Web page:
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Side Note: Radon Gas & Waterproofing

Radon Gas is a naturally occurring radioactive gas that comes from radium deposits in the earth’s crust.  If present in the soil under your home, it can get sucked into your house via the basement or crawl space.

DON’T PANIC!  It’s fairly common and easy to get rid of.

Some people that know “a little”, think that basement waterproofing systems and radon mitigation systems are incompatible.  While it is true that gaps, cracks and hols in the basement floor and walls need to be sealed as part of the strategy to get rid of Radon, this can be done without compromising the waterproofing system.

 

Excerpts from Dry Basement Science – What to Have Done and Why by Lawrence Janesky

Could There be Radon in MY HOME?

The truth is, any home could have a radon problem, whether it’s in an area with a high radon potential or an area with a low radon potential, or whether it’s old or new, energy-efficient or drafty, built on a slab or built over a basement or crawlspace.  Because it’s a tasteless, odorless, colorless gas, there are no physical signs that will alert you to the presence of radon in a home.  (It doesn’t smell bad, there is no discoloration of the foundation, there are no visible traces of the gas, etc.)  And, there are no warning symptoms to let you know you’re being exposed.  (It doesn’t cause headaches, nausea, fatigue, skin rashes, etc.)  The only way to know whether your home has a problem–or whether you are at risk–is to test! 

EPA worked with the U.S. Geological Survey and the state radon programs to develop a “map of zones” to help identify areas of the U.S. with the potential for elevated indoor radon levels.  Counties were ranked into one of three categories (Zone 1, Zone 2, or Zone 3, with “1” being higher potential and “3” being lower potential) based on indoor radon measurements (i.e., data from the 1987-88 residential radon survey), geology, aerial radioactivity, soil permeability, and foundation type.  Click here to see the EPA Map of Radon Zones – Michigan or click here to see the U.S. Map of Radon Zones.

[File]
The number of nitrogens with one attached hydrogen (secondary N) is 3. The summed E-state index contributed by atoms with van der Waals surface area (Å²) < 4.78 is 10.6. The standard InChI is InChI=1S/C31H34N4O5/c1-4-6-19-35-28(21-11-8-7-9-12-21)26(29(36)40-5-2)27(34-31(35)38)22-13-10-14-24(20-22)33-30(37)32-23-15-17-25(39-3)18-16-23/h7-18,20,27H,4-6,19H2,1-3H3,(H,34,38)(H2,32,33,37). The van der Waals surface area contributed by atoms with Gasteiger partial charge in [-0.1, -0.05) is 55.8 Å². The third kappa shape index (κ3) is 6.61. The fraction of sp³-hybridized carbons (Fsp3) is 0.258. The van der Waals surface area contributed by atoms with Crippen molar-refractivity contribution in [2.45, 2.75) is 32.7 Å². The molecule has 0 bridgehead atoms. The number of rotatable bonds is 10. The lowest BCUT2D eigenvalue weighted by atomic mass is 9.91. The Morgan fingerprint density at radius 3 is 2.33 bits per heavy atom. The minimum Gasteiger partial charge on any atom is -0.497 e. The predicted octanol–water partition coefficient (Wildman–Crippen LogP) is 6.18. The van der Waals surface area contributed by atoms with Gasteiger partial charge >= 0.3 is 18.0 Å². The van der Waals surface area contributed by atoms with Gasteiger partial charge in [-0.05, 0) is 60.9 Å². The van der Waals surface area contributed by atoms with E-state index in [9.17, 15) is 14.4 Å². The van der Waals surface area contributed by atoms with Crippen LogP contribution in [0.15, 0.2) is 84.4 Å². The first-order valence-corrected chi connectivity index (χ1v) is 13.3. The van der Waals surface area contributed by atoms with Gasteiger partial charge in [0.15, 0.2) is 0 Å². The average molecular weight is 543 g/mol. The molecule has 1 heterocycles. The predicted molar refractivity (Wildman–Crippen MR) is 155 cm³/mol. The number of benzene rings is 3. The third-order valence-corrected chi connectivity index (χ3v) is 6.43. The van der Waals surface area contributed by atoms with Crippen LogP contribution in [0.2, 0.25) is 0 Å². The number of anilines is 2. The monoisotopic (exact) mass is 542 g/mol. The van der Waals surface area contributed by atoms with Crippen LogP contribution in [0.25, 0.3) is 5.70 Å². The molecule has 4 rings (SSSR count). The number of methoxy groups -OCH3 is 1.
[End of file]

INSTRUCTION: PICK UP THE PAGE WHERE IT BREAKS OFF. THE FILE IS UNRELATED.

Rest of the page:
This Map of Zones was developed to assist national, state, and local organizations in targeting their resources for outreach and education, as well as to assist building code officials in deciding whether radon-resistant features should be incorporated into new construction.  These maps are NOT intended to be used to determine if a home in a given zone should be tested for radon.  Homes with elevated levels of radon have been found in all three zones.  All homes should be tested regardless of geographic location.

While your neighbor’s test results may provide some indication of the potential for a problem in your home, radon levels can vary significantly from lot to lot and home to home.  Don’t rely on your neighbor’s test results to determine your risk.  Test your own home and be certain!